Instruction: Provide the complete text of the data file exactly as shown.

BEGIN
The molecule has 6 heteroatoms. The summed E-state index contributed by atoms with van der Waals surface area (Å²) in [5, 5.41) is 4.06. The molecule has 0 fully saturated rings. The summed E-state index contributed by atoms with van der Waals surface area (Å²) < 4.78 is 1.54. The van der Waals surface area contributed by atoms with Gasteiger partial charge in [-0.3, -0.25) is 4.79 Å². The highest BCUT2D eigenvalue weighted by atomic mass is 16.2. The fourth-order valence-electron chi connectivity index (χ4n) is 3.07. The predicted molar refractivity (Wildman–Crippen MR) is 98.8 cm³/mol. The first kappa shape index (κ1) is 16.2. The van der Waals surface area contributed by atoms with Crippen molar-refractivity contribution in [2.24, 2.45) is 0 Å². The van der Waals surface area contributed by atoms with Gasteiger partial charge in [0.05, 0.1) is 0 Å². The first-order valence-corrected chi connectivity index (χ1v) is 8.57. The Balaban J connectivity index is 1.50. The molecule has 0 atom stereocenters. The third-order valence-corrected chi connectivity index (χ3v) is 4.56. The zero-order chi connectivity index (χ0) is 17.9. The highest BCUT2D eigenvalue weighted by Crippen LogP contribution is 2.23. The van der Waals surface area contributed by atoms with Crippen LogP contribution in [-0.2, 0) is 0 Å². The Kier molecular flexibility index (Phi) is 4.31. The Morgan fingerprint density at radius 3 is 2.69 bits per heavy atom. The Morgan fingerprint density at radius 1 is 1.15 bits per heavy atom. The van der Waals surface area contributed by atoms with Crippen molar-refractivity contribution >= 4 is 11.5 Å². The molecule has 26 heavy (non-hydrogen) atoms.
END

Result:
The molecule has 6 heteroatoms. The summed E-state index contributed by atoms with van der Waals surface area (Å²) in [5, 5.41) is 4.06. The molecule has 0 fully saturated rings. The summed E-state index contributed by atoms with van der Waals surface area (Å²) < 4.78 is 1.54. The van der Waals surface area contributed by atoms with Gasteiger partial charge in [-0.3, -0.25) is 4.79 Å². The highest BCUT2D eigenvalue weighted by atomic mass is 16.2. The fourth-order valence-electron chi connectivity index (χ4n) is 3.07. The predicted molar refractivity (Wildman–Crippen MR) is 98.8 cm³/mol. The first kappa shape index (κ1) is 16.2. The van der Waals surface area contributed by atoms with Crippen molar-refractivity contribution in [2.24, 2.45) is 0 Å². The van der Waals surface area contributed by atoms with Gasteiger partial charge in [0.05, 0.1) is 0 Å². The first-order valence-corrected chi connectivity index (χ1v) is 8.57. The Balaban J connectivity index is 1.50. The molecule has 0 atom stereocenters. The third-order valence-corrected chi connectivity index (χ3v) is 4.56. The zero-order chi connectivity index (χ0) is 17.9. The highest BCUT2D eigenvalue weighted by Crippen LogP contribution is 2.23. The van der Waals surface area contributed by atoms with Crippen LogP contribution in [-0.2, 0) is 0 Å². The Kier molecular flexibility index (Phi) is 4.31. The Morgan fingerprint density at radius 3 is 2.69 bits per heavy atom. The Morgan fingerprint density at radius 1 is 1.15 bits per heavy atom. The van der Waals surface area contributed by atoms with Crippen molar-refractivity contribution >= 4 is 11.5 Å². The molecule has 26 heavy (non-hydrogen) atoms.